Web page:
The Great Sacrifice

To the galling weight of these tribulations was now added the bitter grief of a sudden tragedy ― the premature loss of the noble, the pious Mirza Mihdi, the Purest Branch, ‘Abdu’l-Bahá’s twenty-two year old brother, an amanuensis of Bahá’u’lláh and a companion of His exile from the days when, as a child, he was brought from Tihran to Baghdad to join his Father after His return from Sulaymaniyyih. He was pacing the roof of the barracks in the twilight, one evening, wrapped in his customary devotions, when he fell through the unguarded skylight onto a wooden crate, standing on the floor beneath, which pierced his ribs, and caused, twenty-two hours later, his death, on the 23rd of Rabi’u’l-Avval 1287 A.H. (June 23, 1870). His dying supplication to a grieving Father was that his life might be accepted as a ransom for those who were prevented from attaining the presence of their Beloved.

 

In a highly significant prayer, revealed by Bahá’u’lláh in memory of His son a prayer that exalts his death to the rank of those great acts of atonement associated with Abraham’s intended sacrifice of His son, with the crucifixion of Jesus Christ and the martyrdom of the Imam Husayn we read the following: I have, O my Lord, offered up that which Thou hast given Me, that Thy servants may be quickened, and all that dwell on earth be united. And, likewise, these prophetic words, addressed to His martyred son: Thou art the Trust of God and His Treasure in this Land. Erelong will God reveal through thee that which He hath desired.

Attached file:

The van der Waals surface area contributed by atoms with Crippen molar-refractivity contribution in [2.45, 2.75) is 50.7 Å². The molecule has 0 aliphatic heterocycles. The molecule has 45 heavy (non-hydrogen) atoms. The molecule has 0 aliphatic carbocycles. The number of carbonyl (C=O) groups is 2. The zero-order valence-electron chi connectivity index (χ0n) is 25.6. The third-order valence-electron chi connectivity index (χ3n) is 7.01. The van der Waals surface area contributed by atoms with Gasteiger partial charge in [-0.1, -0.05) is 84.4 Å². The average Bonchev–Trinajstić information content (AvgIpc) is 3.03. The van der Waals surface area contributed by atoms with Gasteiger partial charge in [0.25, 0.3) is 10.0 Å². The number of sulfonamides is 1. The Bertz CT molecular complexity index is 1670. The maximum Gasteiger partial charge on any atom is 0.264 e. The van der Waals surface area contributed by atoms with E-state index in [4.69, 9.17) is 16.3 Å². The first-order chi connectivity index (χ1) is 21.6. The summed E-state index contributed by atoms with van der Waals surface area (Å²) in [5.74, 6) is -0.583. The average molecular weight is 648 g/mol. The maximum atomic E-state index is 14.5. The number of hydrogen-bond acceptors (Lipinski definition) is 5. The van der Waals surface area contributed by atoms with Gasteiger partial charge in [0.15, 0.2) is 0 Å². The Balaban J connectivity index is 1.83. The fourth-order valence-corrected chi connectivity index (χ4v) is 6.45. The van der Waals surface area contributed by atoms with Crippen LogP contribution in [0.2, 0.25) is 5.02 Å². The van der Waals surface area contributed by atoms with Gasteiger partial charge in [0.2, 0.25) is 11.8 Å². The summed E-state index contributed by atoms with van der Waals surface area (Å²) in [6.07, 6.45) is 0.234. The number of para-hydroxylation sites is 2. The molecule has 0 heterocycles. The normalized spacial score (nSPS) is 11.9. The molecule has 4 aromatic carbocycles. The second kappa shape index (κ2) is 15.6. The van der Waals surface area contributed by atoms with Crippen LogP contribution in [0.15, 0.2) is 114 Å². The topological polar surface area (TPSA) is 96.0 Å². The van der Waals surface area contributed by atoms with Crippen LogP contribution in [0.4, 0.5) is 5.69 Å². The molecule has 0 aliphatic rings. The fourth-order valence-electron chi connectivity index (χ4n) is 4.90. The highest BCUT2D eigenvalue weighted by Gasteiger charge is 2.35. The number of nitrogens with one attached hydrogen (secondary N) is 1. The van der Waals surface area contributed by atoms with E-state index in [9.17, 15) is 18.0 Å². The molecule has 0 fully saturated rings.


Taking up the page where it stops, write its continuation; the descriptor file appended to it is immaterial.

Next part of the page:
After he had been washed in the presence of Bahá’u’lláh, he “that was created of the light of Baha,” to whose “meekness” the Supreme Pen had testified, and of the “mysteries” of whose ascension that same Pen had made mention, was borne forth, escorted by the fortress guards, and laid to rest, beyond the city walls, in a spot adjacent to the shrine of Nabi Salih, from whence, seventy years later, his remains, simultaneously with those of his illustrious mother, were to be translated to the slopes of Mt. Carmel, in the precincts of the grave of his sister, and under the shadow of the Báb’s holy sepulcher.

 

(Shoghi Effendi, God Passes By, p. 188)

 

 

Now occurred a tragedy which brought grief to the heart of Bahá’u’lláh and to His companions. Mírzá Mihdí, Abdu’l-Bahá’s younger brother, a youth of twenty-two, while pacing the roof of the barracks during his evening devotions, fell through a skylight onto a wooden crate which pierced his ribs. Twenty-two hours later he died, supplicating his beloved Father to accept his life as a ransom for all those believers who were prevented from attaining His presence. He was an example of nobility and piety and meekness, and is known as the Purest Branch. Bahá’u’lláh revealed a prayer in his memory in which he wrote:

I have, O my Lord, offered up that which Thou hast given Me, that Thy servants may be quickened and all that dwell on earth be united.

And He addressed His son:

 

Thou art the trust of God and His treasure in this land. Erelong will God reveal through thee that which He hath desired.